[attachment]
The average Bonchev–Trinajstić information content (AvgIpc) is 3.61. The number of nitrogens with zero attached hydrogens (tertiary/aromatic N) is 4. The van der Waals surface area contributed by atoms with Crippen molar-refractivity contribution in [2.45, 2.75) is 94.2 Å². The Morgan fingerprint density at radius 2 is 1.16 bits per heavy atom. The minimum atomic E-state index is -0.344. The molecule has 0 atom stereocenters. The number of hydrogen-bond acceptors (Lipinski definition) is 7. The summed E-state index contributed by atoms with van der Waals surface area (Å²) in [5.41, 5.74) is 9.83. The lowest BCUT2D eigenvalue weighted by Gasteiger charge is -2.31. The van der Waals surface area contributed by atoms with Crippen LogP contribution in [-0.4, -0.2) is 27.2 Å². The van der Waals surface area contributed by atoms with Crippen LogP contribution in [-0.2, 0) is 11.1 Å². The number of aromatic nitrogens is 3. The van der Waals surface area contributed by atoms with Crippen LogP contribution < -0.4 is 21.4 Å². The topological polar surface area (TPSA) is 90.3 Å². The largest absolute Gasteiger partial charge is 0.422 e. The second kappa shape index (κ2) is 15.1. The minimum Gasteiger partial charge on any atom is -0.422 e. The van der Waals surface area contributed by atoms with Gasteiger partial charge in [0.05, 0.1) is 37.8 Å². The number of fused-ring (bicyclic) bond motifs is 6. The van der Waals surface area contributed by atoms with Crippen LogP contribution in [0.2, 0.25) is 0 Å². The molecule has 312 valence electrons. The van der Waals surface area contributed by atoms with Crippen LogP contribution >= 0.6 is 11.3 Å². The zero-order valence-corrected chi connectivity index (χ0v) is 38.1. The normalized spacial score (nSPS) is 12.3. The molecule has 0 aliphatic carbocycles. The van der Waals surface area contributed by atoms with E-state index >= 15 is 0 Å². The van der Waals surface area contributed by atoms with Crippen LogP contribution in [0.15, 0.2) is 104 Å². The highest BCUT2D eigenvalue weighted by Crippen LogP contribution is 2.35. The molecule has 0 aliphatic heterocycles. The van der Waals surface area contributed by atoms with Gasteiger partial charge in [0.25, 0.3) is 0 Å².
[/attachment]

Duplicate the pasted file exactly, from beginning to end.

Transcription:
The average Bonchev–Trinajstić information content (AvgIpc) is 3.61. The number of nitrogens with zero attached hydrogens (tertiary/aromatic N) is 4. The van der Waals surface area contributed by atoms with Crippen molar-refractivity contribution in [2.45, 2.75) is 94.2 Å². The Morgan fingerprint density at radius 2 is 1.16 bits per heavy atom. The minimum atomic E-state index is -0.344. The molecule has 0 atom stereocenters. The number of hydrogen-bond acceptors (Lipinski definition) is 7. The summed E-state index contributed by atoms with van der Waals surface area (Å²) in [5.41, 5.74) is 9.83. The lowest BCUT2D eigenvalue weighted by Gasteiger charge is -2.31. The van der Waals surface area contributed by atoms with Crippen LogP contribution in [-0.4, -0.2) is 27.2 Å². The van der Waals surface area contributed by atoms with Crippen LogP contribution in [-0.2, 0) is 11.1 Å². The number of aromatic nitrogens is 3. The van der Waals surface area contributed by atoms with Crippen LogP contribution < -0.4 is 21.4 Å². The topological polar surface area (TPSA) is 90.3 Å². The largest absolute Gasteiger partial charge is 0.422 e. The second kappa shape index (κ2) is 15.1. The minimum Gasteiger partial charge on any atom is -0.422 e. The van der Waals surface area contributed by atoms with Gasteiger partial charge in [0.05, 0.1) is 37.8 Å². The number of fused-ring (bicyclic) bond motifs is 6. The van der Waals surface area contributed by atoms with Crippen LogP contribution in [0.2, 0.25) is 0 Å². The molecule has 312 valence electrons. The van der Waals surface area contributed by atoms with Crippen LogP contribution >= 0.6 is 11.3 Å². The zero-order valence-corrected chi connectivity index (χ0v) is 38.1. The normalized spacial score (nSPS) is 12.3. The molecule has 0 aliphatic carbocycles. The van der Waals surface area contributed by atoms with E-state index >= 15 is 0 Å². The van der Waals surface area contributed by atoms with Crippen LogP contribution in [0.15, 0.2) is 104 Å². The highest BCUT2D eigenvalue weighted by Crippen LogP contribution is 2.35. The molecule has 0 aliphatic heterocycles. The van der Waals surface area contributed by atoms with Gasteiger partial charge in [0.25, 0.3) is 0 Å².